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I have been reading about garbage collection and came to know the term "Island Of Isolation", such as when ObjectA references to ObjectB and ObjectB simultaneously references to ObjectA.

Can someone give me an example of this in C#? Also, can you please explain if this is the same thing as a "memory leak"?

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Not a problem in .NET. Where did you read about this? – Cody Gray May 18 '11 at 14:26
@Cody Gray: This is where i read it and i was wondering how it can happen in .net:… – Asdfg May 18 '11 at 14:32
Hmmm, that's the problem with overly vague questions that somehow ended up tagged with multiple distinct languages... Not applicable at all to the .NET CLR. I don't know anything at all about Java, but I assume its garbage collector uses a completely different algorithm. – Cody Gray May 18 '11 at 14:36
Thank you all for helping me to understand this. I appreciate your help. – Asdfg May 18 '11 at 14:47
Definitely not a dupe... That question is about Java, this one's about .NET. Don't let the title fool you, that's the same mistake the asker here made. – Cody Gray May 19 '11 at 11:44
up vote 15 down vote accepted

The island of Isolation is typically a problem in GCs that use reference counters. ObjectA and ObjectB in the scenario you described so both have a reference count of 1 and so won't be collected even though nothing else can reach it.

This however doesn't happen in .NET because .NET's GC uses a mark and sweep algorithm. It starts at the roots and creates an object graph so only items that are rooted will survive a collection. This means nothing can be "Isolated"

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Nice. Instead of 'This means nothing can be "Isolated"', I'd prefer "Find all the non-isolated and kill the rest" – ypercubeᵀᴹ Jan 24 '12 at 21:14
@ypercube good point that is clearer, but I hesitate to edit as it was already closed as dupe and its a bit of a bike shed. – Conrad Frix Jan 24 '12 at 21:24

The garbage collector in .Net doesn't use reference counting to know when it can collect an object. Instead, it builds an object graph where objects that are currently accessible (read: in scope or global) are at the root of the graph. It then uses the graph to see whether each object in memory is connected to the root; anything that is not connected to the root is said to be "unrooted" and can be collected. This is true even if other objects have references to an unrooted object, as long as those objects are also not rooted. This way, that "Island of Isolation" you're talking about just isn't a problem.

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Example from: When is an object eligible for garbage collection?

class Person {
   public Person firend;
   public static void main(String[] args) {
     Person obj1 = new Person();
     Person obj2 = new Person();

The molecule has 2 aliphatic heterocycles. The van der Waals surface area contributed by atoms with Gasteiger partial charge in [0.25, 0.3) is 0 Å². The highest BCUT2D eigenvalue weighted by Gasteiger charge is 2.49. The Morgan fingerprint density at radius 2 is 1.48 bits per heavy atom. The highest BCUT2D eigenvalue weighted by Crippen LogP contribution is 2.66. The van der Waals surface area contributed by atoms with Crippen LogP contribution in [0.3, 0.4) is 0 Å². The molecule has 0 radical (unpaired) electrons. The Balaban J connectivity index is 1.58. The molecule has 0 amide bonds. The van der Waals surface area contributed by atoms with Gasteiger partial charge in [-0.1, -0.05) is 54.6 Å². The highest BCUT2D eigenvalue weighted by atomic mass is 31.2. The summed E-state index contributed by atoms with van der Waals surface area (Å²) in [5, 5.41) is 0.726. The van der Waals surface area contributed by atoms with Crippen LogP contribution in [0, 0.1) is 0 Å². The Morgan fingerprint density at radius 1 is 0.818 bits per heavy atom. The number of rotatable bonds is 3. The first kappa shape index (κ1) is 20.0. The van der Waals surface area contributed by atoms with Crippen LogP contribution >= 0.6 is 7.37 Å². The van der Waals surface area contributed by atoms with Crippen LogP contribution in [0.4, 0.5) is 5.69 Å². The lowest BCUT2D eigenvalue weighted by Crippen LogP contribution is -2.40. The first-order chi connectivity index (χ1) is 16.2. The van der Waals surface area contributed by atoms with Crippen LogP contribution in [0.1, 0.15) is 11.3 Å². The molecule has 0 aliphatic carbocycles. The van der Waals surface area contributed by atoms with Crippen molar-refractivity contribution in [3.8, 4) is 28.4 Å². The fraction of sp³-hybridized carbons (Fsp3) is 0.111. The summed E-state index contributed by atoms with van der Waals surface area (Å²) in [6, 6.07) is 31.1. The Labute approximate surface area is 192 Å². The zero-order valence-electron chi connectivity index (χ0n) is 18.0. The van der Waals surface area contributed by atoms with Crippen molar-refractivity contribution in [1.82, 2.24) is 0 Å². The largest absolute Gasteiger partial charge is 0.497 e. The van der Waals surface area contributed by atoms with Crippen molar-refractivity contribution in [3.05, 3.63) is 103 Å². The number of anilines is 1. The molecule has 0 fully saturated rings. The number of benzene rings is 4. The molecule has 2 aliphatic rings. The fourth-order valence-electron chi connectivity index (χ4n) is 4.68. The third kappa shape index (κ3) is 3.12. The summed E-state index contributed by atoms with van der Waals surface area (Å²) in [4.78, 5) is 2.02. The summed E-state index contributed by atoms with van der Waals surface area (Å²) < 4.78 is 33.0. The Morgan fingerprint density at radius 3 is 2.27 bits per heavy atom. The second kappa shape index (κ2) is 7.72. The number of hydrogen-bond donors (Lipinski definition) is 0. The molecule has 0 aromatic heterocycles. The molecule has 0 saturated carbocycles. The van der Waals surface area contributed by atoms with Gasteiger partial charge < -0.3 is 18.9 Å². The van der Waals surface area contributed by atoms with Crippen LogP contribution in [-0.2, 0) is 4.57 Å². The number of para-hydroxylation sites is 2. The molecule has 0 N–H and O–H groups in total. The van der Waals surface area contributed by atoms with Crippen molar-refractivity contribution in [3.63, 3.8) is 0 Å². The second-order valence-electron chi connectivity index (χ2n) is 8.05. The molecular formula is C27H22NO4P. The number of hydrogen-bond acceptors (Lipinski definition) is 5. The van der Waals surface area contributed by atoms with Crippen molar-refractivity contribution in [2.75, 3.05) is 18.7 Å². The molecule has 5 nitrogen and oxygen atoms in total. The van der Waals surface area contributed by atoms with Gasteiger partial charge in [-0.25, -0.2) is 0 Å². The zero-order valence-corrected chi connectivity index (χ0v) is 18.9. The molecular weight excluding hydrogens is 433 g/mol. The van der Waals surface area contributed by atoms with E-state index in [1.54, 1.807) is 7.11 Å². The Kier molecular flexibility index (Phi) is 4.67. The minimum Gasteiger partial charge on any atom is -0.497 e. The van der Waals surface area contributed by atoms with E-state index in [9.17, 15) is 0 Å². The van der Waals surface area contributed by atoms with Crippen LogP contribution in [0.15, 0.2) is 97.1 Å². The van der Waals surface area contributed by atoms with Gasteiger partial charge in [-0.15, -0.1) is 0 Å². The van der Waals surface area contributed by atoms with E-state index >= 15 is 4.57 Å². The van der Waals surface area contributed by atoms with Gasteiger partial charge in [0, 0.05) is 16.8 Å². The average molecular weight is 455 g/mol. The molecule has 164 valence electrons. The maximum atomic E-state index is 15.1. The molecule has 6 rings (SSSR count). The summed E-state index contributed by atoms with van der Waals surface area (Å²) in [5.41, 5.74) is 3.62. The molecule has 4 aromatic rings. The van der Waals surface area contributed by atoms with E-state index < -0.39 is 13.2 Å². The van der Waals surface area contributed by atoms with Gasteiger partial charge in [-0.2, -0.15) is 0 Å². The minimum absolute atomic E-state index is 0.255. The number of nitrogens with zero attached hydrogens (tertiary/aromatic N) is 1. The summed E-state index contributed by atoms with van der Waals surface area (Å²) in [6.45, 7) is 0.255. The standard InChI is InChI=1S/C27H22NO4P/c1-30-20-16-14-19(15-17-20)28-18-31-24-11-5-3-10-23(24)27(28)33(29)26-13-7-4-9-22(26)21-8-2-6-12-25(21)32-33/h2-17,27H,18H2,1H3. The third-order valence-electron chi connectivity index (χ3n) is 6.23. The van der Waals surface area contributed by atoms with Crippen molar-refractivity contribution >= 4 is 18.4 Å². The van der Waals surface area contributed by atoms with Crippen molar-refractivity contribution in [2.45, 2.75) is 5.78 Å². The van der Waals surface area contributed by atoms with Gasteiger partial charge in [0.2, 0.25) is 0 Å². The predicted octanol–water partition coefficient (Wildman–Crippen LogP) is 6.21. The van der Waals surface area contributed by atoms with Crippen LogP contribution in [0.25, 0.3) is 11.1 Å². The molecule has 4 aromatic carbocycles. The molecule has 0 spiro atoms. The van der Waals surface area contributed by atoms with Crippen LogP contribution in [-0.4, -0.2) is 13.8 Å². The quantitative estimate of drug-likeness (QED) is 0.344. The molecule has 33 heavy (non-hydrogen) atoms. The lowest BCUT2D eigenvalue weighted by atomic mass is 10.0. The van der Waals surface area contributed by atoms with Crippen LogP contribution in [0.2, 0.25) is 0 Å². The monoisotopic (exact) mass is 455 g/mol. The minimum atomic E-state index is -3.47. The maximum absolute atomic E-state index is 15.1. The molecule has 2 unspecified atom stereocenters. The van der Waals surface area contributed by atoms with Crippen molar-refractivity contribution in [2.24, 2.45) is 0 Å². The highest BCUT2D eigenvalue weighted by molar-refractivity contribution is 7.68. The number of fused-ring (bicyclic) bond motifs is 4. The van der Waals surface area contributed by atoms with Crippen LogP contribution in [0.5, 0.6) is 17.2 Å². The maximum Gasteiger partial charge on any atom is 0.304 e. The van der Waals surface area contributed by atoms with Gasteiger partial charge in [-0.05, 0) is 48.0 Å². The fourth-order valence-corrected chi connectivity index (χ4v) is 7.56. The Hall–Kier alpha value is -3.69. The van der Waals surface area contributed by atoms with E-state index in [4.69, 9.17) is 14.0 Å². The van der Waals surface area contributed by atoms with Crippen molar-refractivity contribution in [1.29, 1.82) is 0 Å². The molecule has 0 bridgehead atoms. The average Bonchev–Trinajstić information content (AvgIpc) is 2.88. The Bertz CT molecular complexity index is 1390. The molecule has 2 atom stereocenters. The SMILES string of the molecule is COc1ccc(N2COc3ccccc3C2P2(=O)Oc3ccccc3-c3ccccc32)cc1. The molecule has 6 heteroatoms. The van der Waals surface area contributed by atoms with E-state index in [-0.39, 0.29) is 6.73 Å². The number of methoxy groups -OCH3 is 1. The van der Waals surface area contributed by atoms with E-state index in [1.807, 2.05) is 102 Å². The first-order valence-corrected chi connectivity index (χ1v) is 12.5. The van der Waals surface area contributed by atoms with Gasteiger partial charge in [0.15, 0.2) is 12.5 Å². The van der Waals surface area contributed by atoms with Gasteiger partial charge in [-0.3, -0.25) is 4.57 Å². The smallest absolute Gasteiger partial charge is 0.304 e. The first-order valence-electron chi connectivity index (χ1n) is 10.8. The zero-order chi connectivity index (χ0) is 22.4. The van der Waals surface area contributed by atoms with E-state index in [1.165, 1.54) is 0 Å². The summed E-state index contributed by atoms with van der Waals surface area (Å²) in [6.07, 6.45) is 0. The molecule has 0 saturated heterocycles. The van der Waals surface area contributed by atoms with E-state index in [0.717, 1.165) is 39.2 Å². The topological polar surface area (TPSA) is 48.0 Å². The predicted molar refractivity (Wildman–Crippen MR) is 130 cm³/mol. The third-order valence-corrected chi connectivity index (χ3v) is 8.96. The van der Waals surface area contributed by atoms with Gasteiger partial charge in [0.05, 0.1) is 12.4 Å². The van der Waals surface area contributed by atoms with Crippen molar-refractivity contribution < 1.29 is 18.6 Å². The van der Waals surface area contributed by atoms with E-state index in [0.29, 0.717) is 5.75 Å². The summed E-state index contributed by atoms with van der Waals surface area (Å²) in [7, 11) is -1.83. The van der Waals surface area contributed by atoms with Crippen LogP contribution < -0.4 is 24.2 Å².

obj2.firend = obj1;

     obj1 = null;  //Line A
     obj2 = null;  //Line B


After Line A executes, The object obj2 still has a reference to the object obj1 and the object obj2 is still referenced by the variable obj2. Therefore, the object obj1 can not be eligable for garbage collection. After Line B exectues, there are no more references to the object obj2. There still is a reference to object obj1 inside the object obj2. Now, the object obj1 and obj2 has no reference from root set of references. Therefore, both of objects are eligible for garbage collection.

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Doesn't matter even if does, example simple shows that as soon as both objects are nulled, they will be eligible for GC so there is no isolation problem. – Teoman Soygul May 18 '11 at 14:31
Hmm... I guess I misread your explanation. Upon a closer examination, it appears that it's just poorly worded. The last sentence is mostly correct, at least as far as the term "eligible" can be stretched here. But the way you lead up to it is confusing at best. – Cody Gray May 18 '11 at 14:33
Technically, obj1 and obj2 become eligible for collection as soon as the compiler knows that they are no longer used, regardless of whether you've set the value to null. The GC is allowed to be quite aggressive. This is valuable, since it's not uncommon to have a lot of objects allocated within a method and have them still 'in scope', even though the rest of the code no longer uses them. Consider a temporary list created to do some computation, after which the method goes on to do other things; the list is eligible for collection as soon as you stop using it. – Dan Bryant May 18 '11 at 14:33
Dan, good point there. – Teoman Soygul May 18 '11 at 14:47

Well that certainly doesn't leak in .NET. For example:

public class Foo
    public Foo Bar { get; set; }


static void Main()
    Foo f1 = new Foo();
    Foo f2 = new Foo();
    f1.Bar = f2;
    f2.Bar = f1;

    // Not actually required so long as nothing in the rest of the method
    // references f1 and f2
    f1 = null;
    f2 = null;

    // The two Foo objects refer to each other, but they're both eligible for
    // garbage collection.

In a ref-counted system this would leak memory - in the .NET GC, it doesn't. When the GC runs, it will find all objects reachable from known roots; anything unreachable can be garbage collected.

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